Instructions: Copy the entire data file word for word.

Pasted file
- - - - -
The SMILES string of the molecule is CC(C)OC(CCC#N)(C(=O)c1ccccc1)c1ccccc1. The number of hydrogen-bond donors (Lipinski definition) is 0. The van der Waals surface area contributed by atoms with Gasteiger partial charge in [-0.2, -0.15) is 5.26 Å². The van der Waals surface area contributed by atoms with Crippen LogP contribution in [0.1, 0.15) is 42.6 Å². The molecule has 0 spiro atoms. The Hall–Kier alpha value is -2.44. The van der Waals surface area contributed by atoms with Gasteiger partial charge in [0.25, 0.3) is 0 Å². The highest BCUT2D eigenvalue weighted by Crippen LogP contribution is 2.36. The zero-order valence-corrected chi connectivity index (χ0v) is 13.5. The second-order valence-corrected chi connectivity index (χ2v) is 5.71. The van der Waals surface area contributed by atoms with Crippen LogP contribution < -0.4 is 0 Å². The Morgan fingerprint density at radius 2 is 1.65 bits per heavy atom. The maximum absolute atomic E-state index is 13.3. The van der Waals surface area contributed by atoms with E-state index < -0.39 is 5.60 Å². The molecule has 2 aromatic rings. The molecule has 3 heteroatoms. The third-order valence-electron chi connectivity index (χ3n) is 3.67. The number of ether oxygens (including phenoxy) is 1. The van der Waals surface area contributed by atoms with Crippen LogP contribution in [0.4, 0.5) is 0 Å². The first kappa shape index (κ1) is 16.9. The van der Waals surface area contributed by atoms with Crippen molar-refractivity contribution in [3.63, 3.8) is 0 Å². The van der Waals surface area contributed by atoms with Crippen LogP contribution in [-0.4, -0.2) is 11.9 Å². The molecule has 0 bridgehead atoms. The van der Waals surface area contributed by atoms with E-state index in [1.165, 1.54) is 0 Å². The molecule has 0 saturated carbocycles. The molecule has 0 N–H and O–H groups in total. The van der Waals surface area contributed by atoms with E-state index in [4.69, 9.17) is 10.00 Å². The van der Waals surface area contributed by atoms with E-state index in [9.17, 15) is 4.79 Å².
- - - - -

The SMILES string of the molecule is CC(C)OC(CCC#N)(C(=O)c1ccccc1)c1ccccc1. The number of hydrogen-bond donors (Lipinski definition) is 0. The van der Waals surface area contributed by atoms with Gasteiger partial charge in [-0.2, -0.15) is 5.26 Å². The van der Waals surface area contributed by atoms with Crippen LogP contribution in [0.1, 0.15) is 42.6 Å². The molecule has 0 spiro atoms. The Hall–Kier alpha value is -2.44. The van der Waals surface area contributed by atoms with Gasteiger partial charge in [0.25, 0.3) is 0 Å². The highest BCUT2D eigenvalue weighted by Crippen LogP contribution is 2.36. The zero-order valence-corrected chi connectivity index (χ0v) is 13.5. The second-order valence-corrected chi connectivity index (χ2v) is 5.71. The van der Waals surface area contributed by atoms with Crippen LogP contribution < -0.4 is 0 Å². The Morgan fingerprint density at radius 2 is 1.65 bits per heavy atom. The maximum absolute atomic E-state index is 13.3. The van der Waals surface area contributed by atoms with E-state index < -0.39 is 5.60 Å². The molecule has 2 aromatic rings. The molecule has 3 heteroatoms. The third-order valence-electron chi connectivity index (χ3n) is 3.67. The number of ether oxygens (including phenoxy) is 1. The van der Waals surface area contributed by atoms with Crippen LogP contribution in [0.4, 0.5) is 0 Å². The first kappa shape index (κ1) is 16.9. The van der Waals surface area contributed by atoms with Crippen molar-refractivity contribution in [3.63, 3.8) is 0 Å². The van der Waals surface area contributed by atoms with Crippen LogP contribution in [-0.4, -0.2) is 11.9 Å². The molecule has 0 bridgehead atoms. The van der Waals surface area contributed by atoms with E-state index in [1.165, 1.54) is 0 Å². The molecule has 0 saturated carbocycles. The molecule has 0 N–H and O–H groups in total. The van der Waals surface area contributed by atoms with E-state index in [4.69, 9.17) is 10.00 Å². The van der Waals surface area contributed by atoms with E-state index in [9.17, 15) is 4.79 Å².